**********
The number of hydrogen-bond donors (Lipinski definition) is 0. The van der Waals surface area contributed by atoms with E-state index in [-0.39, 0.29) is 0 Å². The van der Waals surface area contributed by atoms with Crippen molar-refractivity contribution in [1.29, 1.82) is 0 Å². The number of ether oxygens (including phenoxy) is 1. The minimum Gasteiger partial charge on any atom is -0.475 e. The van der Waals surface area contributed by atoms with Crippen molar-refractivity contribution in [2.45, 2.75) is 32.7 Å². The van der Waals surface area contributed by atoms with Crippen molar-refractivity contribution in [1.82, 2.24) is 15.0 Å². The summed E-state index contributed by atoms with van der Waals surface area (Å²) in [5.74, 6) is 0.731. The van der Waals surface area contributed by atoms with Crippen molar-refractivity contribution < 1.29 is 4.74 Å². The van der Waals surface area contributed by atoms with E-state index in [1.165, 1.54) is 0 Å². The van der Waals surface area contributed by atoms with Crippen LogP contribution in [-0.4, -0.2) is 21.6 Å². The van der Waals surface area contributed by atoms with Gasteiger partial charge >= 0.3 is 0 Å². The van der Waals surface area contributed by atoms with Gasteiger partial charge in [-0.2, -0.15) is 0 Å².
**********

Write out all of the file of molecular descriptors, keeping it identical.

The number of hydrogen-bond donors (Lipinski definition) is 0. The van der Waals surface area contributed by atoms with E-state index in [-0.39, 0.29) is 0 Å². The van der Waals surface area contributed by atoms with Crippen molar-refractivity contribution in [1.29, 1.82) is 0 Å². The number of ether oxygens (including phenoxy) is 1. The minimum Gasteiger partial charge on any atom is -0.475 e. The van der Waals surface area contributed by atoms with Crippen molar-refractivity contribution in [2.45, 2.75) is 32.7 Å². The van der Waals surface area contributed by atoms with Crippen molar-refractivity contribution in [1.82, 2.24) is 15.0 Å². The summed E-state index contributed by atoms with van der Waals surface area (Å²) in [5.74, 6) is 0.731. The van der Waals surface area contributed by atoms with Crippen molar-refractivity contribution < 1.29 is 4.74 Å². The van der Waals surface area contributed by atoms with E-state index in [1.165, 1.54) is 0 Å². The van der Waals surface area contributed by atoms with Crippen LogP contribution in [-0.4, -0.2) is 21.6 Å². The van der Waals surface area contributed by atoms with Gasteiger partial charge >= 0.3 is 0 Å². The van der Waals surface area contributed by atoms with Gasteiger partial charge in [-0.2, -0.15) is 0 Å².